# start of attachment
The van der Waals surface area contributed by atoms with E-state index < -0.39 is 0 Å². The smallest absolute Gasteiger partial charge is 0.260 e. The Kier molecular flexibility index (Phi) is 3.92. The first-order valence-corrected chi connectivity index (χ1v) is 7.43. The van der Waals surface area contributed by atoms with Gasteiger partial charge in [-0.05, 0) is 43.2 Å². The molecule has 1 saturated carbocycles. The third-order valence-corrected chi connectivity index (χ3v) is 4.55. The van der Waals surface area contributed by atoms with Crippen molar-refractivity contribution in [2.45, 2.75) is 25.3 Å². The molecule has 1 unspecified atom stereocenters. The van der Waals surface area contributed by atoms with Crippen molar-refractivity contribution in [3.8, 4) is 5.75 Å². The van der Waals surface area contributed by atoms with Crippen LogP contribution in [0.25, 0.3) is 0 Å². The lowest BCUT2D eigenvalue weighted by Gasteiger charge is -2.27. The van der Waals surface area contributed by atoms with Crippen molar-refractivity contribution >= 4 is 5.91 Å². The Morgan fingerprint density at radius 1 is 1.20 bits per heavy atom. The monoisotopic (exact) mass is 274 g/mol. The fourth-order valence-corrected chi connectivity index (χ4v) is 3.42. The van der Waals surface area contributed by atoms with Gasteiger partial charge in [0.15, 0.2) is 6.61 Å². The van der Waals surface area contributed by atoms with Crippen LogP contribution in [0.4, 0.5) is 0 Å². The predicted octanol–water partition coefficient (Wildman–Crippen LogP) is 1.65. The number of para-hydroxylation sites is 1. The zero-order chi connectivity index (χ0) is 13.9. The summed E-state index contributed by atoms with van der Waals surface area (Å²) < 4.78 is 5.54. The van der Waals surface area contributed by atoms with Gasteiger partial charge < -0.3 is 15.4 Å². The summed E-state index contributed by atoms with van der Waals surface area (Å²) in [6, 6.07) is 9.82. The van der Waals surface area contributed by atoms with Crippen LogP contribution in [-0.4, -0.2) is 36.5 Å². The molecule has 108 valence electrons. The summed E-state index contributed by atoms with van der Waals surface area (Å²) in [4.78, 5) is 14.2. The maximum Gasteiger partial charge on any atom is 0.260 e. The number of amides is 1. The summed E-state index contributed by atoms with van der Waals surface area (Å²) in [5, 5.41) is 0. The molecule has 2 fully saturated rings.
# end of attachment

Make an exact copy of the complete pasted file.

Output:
The van der Waals surface area contributed by atoms with E-state index < -0.39 is 0 Å². The smallest absolute Gasteiger partial charge is 0.260 e. The Kier molecular flexibility index (Phi) is 3.92. The first-order valence-corrected chi connectivity index (χ1v) is 7.43. The van der Waals surface area contributed by atoms with Gasteiger partial charge in [-0.05, 0) is 43.2 Å². The molecule has 1 saturated carbocycles. The third-order valence-corrected chi connectivity index (χ3v) is 4.55. The van der Waals surface area contributed by atoms with Crippen molar-refractivity contribution in [2.45, 2.75) is 25.3 Å². The molecule has 1 unspecified atom stereocenters. The van der Waals surface area contributed by atoms with Crippen molar-refractivity contribution in [3.8, 4) is 5.75 Å². The van der Waals surface area contributed by atoms with Crippen LogP contribution in [0.25, 0.3) is 0 Å². The lowest BCUT2D eigenvalue weighted by Gasteiger charge is -2.27. The van der Waals surface area contributed by atoms with Crippen molar-refractivity contribution >= 4 is 5.91 Å². The Morgan fingerprint density at radius 1 is 1.20 bits per heavy atom. The monoisotopic (exact) mass is 274 g/mol. The fourth-order valence-corrected chi connectivity index (χ4v) is 3.42. The van der Waals surface area contributed by atoms with Gasteiger partial charge in [0.15, 0.2) is 6.61 Å². The van der Waals surface area contributed by atoms with Crippen LogP contribution in [0.4, 0.5) is 0 Å². The predicted octanol–water partition coefficient (Wildman–Crippen LogP) is 1.65. The number of para-hydroxylation sites is 1. The zero-order chi connectivity index (χ0) is 13.9. The summed E-state index contributed by atoms with van der Waals surface area (Å²) < 4.78 is 5.54. The van der Waals surface area contributed by atoms with Gasteiger partial charge < -0.3 is 15.4 Å². The summed E-state index contributed by atoms with van der Waals surface area (Å²) in [6, 6.07) is 9.82. The van der Waals surface area contributed by atoms with Crippen LogP contribution in [-0.4, -0.2) is 36.5 Å². The molecule has 108 valence electrons. The summed E-state index contributed by atoms with van der Waals surface area (Å²) in [4.78, 5) is 14.2. The maximum Gasteiger partial charge on any atom is 0.260 e. The number of amides is 1. The summed E-state index contributed by atoms with van der Waals surface area (Å²) in [5, 5.41) is 0. The molecule has 2 fully saturated rings.